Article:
Another crucial part of this form is the legal name of the owners of the LLC. If the LLC belongs to another business entity, say a holding company, its information should be indicated explicitly.
The LLC’s management structure should be highlighted, and two standard options are the member-managed LLC or manager-managed LLC. There should be confirmation that there is at least one member of an LLC for it to be valid. The effective date of the business should be indicated, and it can be as long as 90 days in the future. An email address is essential to keep you in the loop with updates from the Secretary of State and, lastly, the name and address of the person filling the form.
After filling the form, you will be required to pay $50 for it. Always keep a copy of the confirmation page as a reference if there is a hiccup and your payment does not go through.
Secure the business record
While this is not mandatory, it is necessary to keep your record safe from any unauthorized parties making changes. Once you confirm the payment, you will receive a link to “set up Secure Business Filing’ and clock on this to create a password.
This is all it takes to register an LLC in Colorado, but you might be required to do a few more things to make it functional.
These steps include:
Apply for an Employer Identification Number
An LLC is a taxable legal entity, and you will need an EIN to identify it with the IRS. Note that every entity does not require an EIN, and if your answer is NO to all these questions, you will use your social security number instead of an EIN. In simple terms, if your LLC has multiple members and plans to hire employees, you will have to get an EIN.
Get a Bank Account
You will need to keep your personal and business finances separate by getting a dedicated bank account for your LLC. This is useful when trying to prove that the business is a separate legal entity.
Banks will need proof that the LLC is registered with the Colorado Secretary of State. They will ask you to provide an official copy of the Articles of Organization, a Certificate of Good Standing, and a copy of your EIN if applicable. The first two documents can be obtained from Colorado’s Secretary of State’s website.
Get a Wage Withholding Account
If you plan to hire employees and withhold tax from their income, the Colorado statutes require you to open a wage withholding account, which can be done online. This is particularly necessary if you are hiring W-2 employees or withholding taxes from 1099 contractors.
Opening this account will automatically create a sales tax license for your business. This is required if you are going to sell anything.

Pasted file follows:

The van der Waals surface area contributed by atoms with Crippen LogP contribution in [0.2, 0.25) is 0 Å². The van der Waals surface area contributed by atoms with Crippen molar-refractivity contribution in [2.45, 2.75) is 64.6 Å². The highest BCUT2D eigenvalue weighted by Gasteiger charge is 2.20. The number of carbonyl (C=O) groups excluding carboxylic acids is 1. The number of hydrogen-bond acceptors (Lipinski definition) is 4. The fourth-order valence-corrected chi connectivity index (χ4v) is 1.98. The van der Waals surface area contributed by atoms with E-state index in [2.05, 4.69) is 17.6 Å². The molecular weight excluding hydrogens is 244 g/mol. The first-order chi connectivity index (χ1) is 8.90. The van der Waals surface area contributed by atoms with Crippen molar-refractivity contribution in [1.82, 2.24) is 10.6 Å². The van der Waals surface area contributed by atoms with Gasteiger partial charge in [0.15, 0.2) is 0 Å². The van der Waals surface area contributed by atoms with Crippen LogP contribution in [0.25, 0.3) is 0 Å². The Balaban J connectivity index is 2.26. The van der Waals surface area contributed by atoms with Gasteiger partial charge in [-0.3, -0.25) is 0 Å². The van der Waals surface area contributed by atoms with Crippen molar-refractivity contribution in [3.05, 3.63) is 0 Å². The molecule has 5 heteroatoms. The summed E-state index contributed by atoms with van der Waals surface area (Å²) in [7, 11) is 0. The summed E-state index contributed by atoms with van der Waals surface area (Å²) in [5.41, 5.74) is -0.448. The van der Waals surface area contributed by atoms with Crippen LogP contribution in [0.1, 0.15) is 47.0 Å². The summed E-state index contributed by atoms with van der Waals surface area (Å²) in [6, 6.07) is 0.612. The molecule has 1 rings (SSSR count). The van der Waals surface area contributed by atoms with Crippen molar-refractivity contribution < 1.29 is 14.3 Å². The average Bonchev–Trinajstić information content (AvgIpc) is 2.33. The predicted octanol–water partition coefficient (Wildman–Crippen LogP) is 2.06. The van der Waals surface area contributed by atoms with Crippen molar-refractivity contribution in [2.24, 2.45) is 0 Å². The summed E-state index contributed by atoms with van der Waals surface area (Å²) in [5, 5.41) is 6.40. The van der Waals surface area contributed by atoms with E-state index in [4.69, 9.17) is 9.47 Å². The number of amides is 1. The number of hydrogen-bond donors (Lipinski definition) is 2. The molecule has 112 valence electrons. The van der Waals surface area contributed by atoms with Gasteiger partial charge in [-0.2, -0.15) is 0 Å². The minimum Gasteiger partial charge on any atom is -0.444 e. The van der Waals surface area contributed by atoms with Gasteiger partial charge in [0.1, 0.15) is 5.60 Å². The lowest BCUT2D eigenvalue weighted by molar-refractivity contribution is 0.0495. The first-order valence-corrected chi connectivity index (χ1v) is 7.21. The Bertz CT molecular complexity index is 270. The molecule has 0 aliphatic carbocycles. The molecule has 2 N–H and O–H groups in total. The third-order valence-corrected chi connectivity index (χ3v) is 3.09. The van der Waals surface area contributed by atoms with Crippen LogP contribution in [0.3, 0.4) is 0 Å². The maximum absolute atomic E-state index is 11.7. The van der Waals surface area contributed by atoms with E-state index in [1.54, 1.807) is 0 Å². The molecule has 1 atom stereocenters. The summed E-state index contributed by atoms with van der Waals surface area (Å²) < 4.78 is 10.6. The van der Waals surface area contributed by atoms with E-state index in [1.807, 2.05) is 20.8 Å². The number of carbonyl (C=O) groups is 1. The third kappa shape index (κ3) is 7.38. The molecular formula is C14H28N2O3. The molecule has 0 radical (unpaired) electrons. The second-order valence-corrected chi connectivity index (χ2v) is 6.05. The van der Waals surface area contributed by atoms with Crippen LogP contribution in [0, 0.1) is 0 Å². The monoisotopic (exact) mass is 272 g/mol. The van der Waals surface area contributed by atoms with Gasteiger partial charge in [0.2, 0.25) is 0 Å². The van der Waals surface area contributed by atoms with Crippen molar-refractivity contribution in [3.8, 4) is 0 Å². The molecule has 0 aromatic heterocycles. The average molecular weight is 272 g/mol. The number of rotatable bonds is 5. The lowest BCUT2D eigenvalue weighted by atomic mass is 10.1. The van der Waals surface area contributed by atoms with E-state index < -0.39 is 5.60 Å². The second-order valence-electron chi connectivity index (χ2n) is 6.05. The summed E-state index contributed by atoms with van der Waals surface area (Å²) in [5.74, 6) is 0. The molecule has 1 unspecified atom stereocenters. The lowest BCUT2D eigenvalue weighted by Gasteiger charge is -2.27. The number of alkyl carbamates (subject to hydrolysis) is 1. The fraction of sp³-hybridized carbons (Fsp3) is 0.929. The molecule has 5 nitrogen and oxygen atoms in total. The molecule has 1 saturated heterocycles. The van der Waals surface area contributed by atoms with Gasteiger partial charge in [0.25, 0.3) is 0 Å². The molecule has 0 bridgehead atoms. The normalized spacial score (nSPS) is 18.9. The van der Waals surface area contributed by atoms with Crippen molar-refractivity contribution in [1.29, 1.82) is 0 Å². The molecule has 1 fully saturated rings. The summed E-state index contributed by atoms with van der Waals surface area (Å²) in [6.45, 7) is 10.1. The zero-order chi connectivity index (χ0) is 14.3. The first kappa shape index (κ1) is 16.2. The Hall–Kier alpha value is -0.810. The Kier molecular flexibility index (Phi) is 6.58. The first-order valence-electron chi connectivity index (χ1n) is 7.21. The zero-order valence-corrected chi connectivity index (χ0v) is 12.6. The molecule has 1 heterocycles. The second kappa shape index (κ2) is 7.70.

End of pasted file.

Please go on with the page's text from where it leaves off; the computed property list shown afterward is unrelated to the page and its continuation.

You do not have to go through the wage withholding account to get a sales tax license, as you can get it online.
File Annual Reports
LLCs in Colorado should file a periodic report with the Secretary of State annually. You can do this online, and the fee is $10. The filing period is specific for every LLC and is due within the three-month period beginning the first day of the anniversary of the date when the LLC was formed.
The Good and Bad of an LLC
Advantages of an LLC
- Few corporate formalities compared to corporations that require members to hold regular meetings and share corporate minutes.
- No restrictions on ownerships such as the number of members who can own one and the nature of owners
- LLCs can operate using the cash method of account where income is not earned until it is received
- Memberships interests can be placed in a living trust
- Active participants can deduct operating losses from their regular income
- Tax flexibility due to the pass-through feature
Disadvantages of an LLC
- In some instances, their profits might be subjected to Medicare and social security taxes
- Owners must automatically distribute profits
- Employees receive few benefits
How to Start an LLC in Colorado: FAQs
Answer: You won’t be asked anywhere to submit an operating agreement when setting up an LLC in Colorado, but it is vital to have one. It will be used as a reference if anything goes wrong and some clarification is needed. It can also protect your limited liability status, avoid any managerial issues and ensure that your LLC is run by your laws and not the state ones that can be unforgiving in some cases.
Answer: All LLCs outside of Colorado must register with the resident Secretary of State to do business. They must appoint a registered agent based in Colorado. The fee for filing a Statement of Foreign Entity Authority is $100, and the process is done online.
Answer: Licensed professionals have to form a Professional Limited Liability Company to offer their services in Colorado. Examples are architects, accountants, dentists, and attorneys, among others. Usually, if you deliver a service that requires you to hold a state license before you can practice, you are a professional service. However, Colorado law only allows an LLC to offer one specific type of service, and all the owners must be licensed or registered to provide this professional service.
Answer: You do not need a lawyer to register an LLC as the entire process can be completed online.
How to Start an LLC in Colorado: Bottomline
Forming an LLC in Colorado is straightforward, and with all the required information, you can do it in under an hour. However, do not rush over the process and go over the due diligence that will set your LLC up for success and avoid any issues in the future. Things such as operating agreements might not strike as crucial in the first days, but you will need them along the road.